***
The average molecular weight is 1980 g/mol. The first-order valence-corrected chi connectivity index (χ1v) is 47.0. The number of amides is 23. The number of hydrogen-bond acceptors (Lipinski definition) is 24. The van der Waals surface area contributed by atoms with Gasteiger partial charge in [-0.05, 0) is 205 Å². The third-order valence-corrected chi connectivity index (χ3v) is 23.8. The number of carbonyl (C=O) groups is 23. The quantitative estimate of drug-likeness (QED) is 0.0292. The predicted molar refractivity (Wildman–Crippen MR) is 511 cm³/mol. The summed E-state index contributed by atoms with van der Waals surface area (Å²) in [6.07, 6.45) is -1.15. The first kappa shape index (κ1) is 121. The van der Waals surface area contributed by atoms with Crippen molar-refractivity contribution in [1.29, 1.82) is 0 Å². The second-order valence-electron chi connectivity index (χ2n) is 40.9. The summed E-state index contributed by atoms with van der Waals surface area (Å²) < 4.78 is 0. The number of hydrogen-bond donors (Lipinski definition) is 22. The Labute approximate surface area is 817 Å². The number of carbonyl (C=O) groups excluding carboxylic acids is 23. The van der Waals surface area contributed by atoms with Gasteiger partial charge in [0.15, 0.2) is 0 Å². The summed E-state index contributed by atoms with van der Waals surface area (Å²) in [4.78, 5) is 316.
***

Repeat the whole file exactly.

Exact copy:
The average molecular weight is 1980 g/mol. The first-order valence-corrected chi connectivity index (χ1v) is 47.0. The number of amides is 23. The number of hydrogen-bond acceptors (Lipinski definition) is 24. The van der Waals surface area contributed by atoms with Gasteiger partial charge in [-0.05, 0) is 205 Å². The third-order valence-corrected chi connectivity index (χ3v) is 23.8. The number of carbonyl (C=O) groups is 23. The quantitative estimate of drug-likeness (QED) is 0.0292. The predicted molar refractivity (Wildman–Crippen MR) is 511 cm³/mol. The summed E-state index contributed by atoms with van der Waals surface area (Å²) in [6.07, 6.45) is -1.15. The first kappa shape index (κ1) is 121. The van der Waals surface area contributed by atoms with Crippen molar-refractivity contribution in [1.29, 1.82) is 0 Å². The second-order valence-electron chi connectivity index (χ2n) is 40.9. The summed E-state index contributed by atoms with van der Waals surface area (Å²) < 4.78 is 0. The number of hydrogen-bond donors (Lipinski definition) is 22. The Labute approximate surface area is 817 Å². The number of carbonyl (C=O) groups excluding carboxylic acids is 23. The van der Waals surface area contributed by atoms with Gasteiger partial charge in [0.15, 0.2) is 0 Å². The summed E-state index contributed by atoms with van der Waals surface area (Å²) in [4.78, 5) is 316.